Monday, August 26, 2019

Fresh bamboo shoots for hot weather

Taiwan spent fifty years under Japanese occupa­tion, from 1895 to 1945, and the culinary influence has never left. The fresh seafood available on the island is part of the reason why the Japanese cui­sine there is so wonderful, but I’m also fond of it because it has been inflected with Chinese flavors.

To make this local specialty, fat winter or spring bamboo shoots are cooked until barely tender, chilled, and then drizzled with ribbons of Japanese mayo. Overall, it’s a very simple dish, but make sure you check out the Tips below for help in selecting the main ingredient.

This last week I came across a gorgeous pile of black-sheathed bamboo shoots. They are spring rather than winter bamboo shoots because a) it is no longer winter and b) they are long and thin. I lack all self-control when it comes to ingredients like this, so I bought a large bag of them and happily mused over all of the good things that could be created with them.

And then the weather became really hot down here, and so it was a no-brainer: they had to be transformed into something dead simple, a lovely cold dish that I’ve loved for decades. Share the joy.

Cold bamboo shoots with mayonnaise
Liángbàn zhúsŭn 涼拌竹筍
Serves 4 to 6

1 pound | 500 g winter bamboo shoots, fresh or frozen and defrosted (see Tips)
2 teaspoons sea salt
Curly lettuce leaves for garnish, optional
Kewpie brand mayonnaise, as needed
Peel off the sheaths

1. Start this recipe at least 4 hours—and up to 3 days—before serving. If using fresh bamboo shoots, peel them. To do this, first cut off thin slices from the base with a very sharp knife until the meat is a pure ivory color. Then, slit the sheath up from one side, starting at the bottom and exerting more pressure as you reach the tip, which will aim your blade down through the sheath layers and make their removal relatively easy. Trim off any less-than-perfect bits. If you are using winter bamboo, cut the shoots into chunks about 1 inch | 2 cm all around. For spring bamboo, slice the shoots lengthwise into uniform strips, as having them the same size will help them cook evenly.

2. Rinse the shoots and place them in a medium saucepan. Cover with water and add the salt. Bring the water to a full boil over high heat and then reduce the heat to maintain a gentle simmer. Cook the shoots until the thickest piece can be easily pierced with a paring knife, about 15 min­utes for frozen winter shoots and about 30 minutes for fresh; spring bamboo shoots will sometimes take much longer, as the bases are particularly hard. (Remember, bamboo is used for things like furniture and flooring, so you’re sometimes faced with cooking young wood.) Drain, rinse with cool tap water, and drain again in a colander. Allow the shoots to cool to room temperature and then refrigerate for at least a couple of hours to chill them completely.
A split spring bamboo shoot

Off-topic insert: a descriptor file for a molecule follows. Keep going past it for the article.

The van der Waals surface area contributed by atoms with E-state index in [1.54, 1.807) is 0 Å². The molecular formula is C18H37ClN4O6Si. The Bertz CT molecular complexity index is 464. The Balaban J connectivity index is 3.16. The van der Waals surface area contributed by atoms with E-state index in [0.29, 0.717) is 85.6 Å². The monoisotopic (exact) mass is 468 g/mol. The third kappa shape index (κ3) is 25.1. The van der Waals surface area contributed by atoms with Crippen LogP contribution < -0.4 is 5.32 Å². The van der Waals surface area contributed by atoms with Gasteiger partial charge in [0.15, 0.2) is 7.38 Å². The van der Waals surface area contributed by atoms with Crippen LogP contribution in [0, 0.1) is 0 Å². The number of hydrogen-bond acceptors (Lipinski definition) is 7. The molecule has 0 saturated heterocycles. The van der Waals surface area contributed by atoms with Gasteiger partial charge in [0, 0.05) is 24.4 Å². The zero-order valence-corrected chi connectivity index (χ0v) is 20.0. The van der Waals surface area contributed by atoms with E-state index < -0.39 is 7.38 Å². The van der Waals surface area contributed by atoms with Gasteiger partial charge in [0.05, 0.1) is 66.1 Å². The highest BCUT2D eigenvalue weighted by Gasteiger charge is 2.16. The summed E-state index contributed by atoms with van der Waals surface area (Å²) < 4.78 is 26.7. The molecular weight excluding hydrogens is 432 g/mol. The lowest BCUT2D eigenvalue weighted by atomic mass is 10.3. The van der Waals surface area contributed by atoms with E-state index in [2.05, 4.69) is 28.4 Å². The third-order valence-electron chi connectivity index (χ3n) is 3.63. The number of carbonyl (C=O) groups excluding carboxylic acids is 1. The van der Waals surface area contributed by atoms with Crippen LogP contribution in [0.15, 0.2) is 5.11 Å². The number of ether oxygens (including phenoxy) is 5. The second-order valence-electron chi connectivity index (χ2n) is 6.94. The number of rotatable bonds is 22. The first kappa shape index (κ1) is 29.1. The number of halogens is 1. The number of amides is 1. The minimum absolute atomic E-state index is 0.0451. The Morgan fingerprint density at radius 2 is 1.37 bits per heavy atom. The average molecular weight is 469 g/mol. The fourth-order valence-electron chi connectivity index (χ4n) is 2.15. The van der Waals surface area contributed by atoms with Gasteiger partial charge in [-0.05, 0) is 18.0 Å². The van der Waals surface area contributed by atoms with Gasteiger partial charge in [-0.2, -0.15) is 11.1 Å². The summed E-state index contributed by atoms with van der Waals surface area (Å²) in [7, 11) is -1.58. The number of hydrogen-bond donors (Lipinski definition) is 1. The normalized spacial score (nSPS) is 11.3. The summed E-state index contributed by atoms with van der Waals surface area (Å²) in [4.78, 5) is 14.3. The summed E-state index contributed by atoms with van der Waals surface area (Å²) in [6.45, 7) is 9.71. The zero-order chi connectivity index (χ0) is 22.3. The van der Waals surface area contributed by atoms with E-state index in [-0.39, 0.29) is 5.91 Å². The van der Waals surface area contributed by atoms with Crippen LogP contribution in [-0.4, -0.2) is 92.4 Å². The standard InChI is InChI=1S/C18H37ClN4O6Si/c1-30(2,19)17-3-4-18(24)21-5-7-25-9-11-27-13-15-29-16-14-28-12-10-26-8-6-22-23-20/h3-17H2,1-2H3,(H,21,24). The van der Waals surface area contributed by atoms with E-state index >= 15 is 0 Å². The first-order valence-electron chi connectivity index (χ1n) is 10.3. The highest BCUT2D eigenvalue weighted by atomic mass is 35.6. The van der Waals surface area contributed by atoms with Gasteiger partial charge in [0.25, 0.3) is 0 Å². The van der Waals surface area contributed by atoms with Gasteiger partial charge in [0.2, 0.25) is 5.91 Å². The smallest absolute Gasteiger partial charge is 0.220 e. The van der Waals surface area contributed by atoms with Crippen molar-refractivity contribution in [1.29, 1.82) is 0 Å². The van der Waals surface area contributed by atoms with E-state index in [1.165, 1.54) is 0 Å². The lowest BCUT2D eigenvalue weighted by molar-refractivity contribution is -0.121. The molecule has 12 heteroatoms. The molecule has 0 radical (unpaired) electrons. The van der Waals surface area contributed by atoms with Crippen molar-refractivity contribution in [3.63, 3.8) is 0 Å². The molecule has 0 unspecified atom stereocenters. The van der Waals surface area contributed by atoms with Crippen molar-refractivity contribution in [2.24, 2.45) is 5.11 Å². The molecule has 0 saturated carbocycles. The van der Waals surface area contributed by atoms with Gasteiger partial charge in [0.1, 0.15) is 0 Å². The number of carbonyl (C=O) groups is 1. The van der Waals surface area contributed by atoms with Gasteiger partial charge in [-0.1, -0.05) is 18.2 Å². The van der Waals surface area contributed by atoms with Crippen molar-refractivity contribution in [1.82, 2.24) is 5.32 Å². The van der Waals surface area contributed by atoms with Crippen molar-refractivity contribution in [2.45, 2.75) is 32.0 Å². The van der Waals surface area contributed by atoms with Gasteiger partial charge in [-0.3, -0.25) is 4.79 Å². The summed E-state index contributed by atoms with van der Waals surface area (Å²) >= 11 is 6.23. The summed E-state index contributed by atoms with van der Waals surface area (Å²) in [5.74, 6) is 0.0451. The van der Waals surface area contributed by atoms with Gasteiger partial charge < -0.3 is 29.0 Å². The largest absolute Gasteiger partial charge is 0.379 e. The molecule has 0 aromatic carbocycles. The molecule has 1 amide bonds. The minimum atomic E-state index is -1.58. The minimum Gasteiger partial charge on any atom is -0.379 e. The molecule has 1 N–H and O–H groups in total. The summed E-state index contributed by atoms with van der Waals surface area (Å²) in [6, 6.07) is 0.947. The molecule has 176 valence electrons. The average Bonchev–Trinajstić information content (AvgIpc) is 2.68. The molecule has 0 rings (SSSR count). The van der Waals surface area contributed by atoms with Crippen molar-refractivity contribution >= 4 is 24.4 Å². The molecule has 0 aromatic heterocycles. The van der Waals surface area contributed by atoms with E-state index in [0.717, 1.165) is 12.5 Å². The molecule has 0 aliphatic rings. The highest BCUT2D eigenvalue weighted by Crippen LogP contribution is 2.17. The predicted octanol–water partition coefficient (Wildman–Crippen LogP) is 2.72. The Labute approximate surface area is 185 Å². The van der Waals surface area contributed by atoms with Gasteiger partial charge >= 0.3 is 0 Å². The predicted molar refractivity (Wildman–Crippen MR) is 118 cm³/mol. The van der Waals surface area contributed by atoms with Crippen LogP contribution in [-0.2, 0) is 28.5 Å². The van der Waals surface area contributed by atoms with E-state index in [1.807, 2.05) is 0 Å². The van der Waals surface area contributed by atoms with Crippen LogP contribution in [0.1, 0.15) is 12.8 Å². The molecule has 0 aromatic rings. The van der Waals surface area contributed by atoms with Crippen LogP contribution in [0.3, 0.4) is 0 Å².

3. Just before serving, clean and dry the optional lettuce leaves and arrange them on a serving plate. Mound the chilled bamboo shoots on top of the lettuce and drizzle them with your mayonnaise.


When it comes to bamboo shoots, there are two basic kinds available in the United States at present: chūnsŭn 春筍 (“spring bamboo shoots”) and dōngsŭn 冬筍 (“winter bamboo shoots”). Spring bamboo shoots are long and thin, while winter bamboo shoots are short and chubby. Spring shoots are grassier and more delicate, and so should be cooked gently. Winter shoots are heavier in texture and great for braises.

Select fresh shoots that are firm all over; the sheaths should have no sign of mold or mildew. If the tips are not green, it means that the shoot was harvested while it was still underground and it’s likely that its sugars have not had a chance to turn bitter. Look for shoots that have freshly cut bases; shrinkage around the bases tells you that the shoots are drying out. Store these in the refrigerator in their sheaths and use as quickly as possible. Peel and blanch them if you need to keep them a while longer. Frozen ones keep well, but they should be used before they get freezer burn.
Ready to cook

Spring bamboo shoots will almost always be frozen during their shipment, which of course helps to keep them from rotting on their long ocean voyage, and so they are not really and truly fresh, but this is as close as we can get right now to the genuine article. What this means to you as a shopper is that you should gently (and most likely surreptitiously) squeeze the shoots as you pick them up. Discard any that feel at all mushy.

While you are doing that, inspect the bases and the tips. The tips should still be more or pointed, which means that they weren’t banged around a whole lot during their processing. The bases ought to look and feel hard. You will see a bit of drying out, which is normal, but press on the flat bottoms to see whether they have softened up, as this will indicate a hard freeze that broke down the cells. This generally can be trimmed off, but it is wasteful.
Accept no substitutes

Another way to prepare your bamboo shoots is to cook them in salted, defatted chicken stock. If you like, you can season the stock with rice wine, ginger, and green onions. The bamboo shoots will be much more flavorful this way, and they won’t need any garnish.

Hunt down Japanese Kewpie brand mayonnaise for this and all other Chinese dishes that call for mayo. It has a richer flavor with a tiny piquant edge smoothed with a bit of sugar. It is also packed with things like MSG, but oh well, it tastes really good.

If you would prefer more of a punch in your dish, mix the Kewpie with some Sriracha hot sauce to your favorite degree of hellishness and then toss the bamboo shoots with it. This goes really great with cold beer. Just saying.